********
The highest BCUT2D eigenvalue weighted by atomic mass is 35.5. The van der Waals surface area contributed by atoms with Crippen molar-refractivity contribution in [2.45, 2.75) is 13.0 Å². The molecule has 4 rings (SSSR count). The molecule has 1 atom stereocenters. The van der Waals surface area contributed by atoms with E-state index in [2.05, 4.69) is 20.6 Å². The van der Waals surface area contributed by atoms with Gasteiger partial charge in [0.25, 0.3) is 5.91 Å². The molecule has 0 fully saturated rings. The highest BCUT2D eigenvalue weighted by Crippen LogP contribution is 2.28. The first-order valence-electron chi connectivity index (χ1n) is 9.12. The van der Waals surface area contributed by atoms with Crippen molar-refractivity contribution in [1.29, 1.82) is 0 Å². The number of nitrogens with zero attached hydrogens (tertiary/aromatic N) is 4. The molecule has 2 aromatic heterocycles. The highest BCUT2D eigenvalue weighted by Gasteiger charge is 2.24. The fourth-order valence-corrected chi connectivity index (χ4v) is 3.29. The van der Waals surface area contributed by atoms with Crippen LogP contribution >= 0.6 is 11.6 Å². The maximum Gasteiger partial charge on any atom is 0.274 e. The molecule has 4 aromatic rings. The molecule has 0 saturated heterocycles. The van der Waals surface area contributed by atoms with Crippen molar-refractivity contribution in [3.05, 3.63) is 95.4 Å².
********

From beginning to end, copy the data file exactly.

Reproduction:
The highest BCUT2D eigenvalue weighted by atomic mass is 35.5. The van der Waals surface area contributed by atoms with Crippen molar-refractivity contribution in [2.45, 2.75) is 13.0 Å². The molecule has 4 rings (SSSR count). The molecule has 1 atom stereocenters. The van der Waals surface area contributed by atoms with E-state index in [2.05, 4.69) is 20.6 Å². The van der Waals surface area contributed by atoms with Gasteiger partial charge in [0.25, 0.3) is 5.91 Å². The molecule has 0 fully saturated rings. The highest BCUT2D eigenvalue weighted by Crippen LogP contribution is 2.28. The first-order valence-electron chi connectivity index (χ1n) is 9.12. The van der Waals surface area contributed by atoms with Crippen molar-refractivity contribution in [1.29, 1.82) is 0 Å². The number of nitrogens with zero attached hydrogens (tertiary/aromatic N) is 4. The molecule has 2 aromatic heterocycles. The highest BCUT2D eigenvalue weighted by Gasteiger charge is 2.24. The fourth-order valence-corrected chi connectivity index (χ4v) is 3.29. The van der Waals surface area contributed by atoms with Crippen LogP contribution >= 0.6 is 11.6 Å². The maximum Gasteiger partial charge on any atom is 0.274 e. The molecule has 4 aromatic rings. The molecule has 0 saturated heterocycles. The van der Waals surface area contributed by atoms with Crippen molar-refractivity contribution in [3.05, 3.63) is 95.4 Å².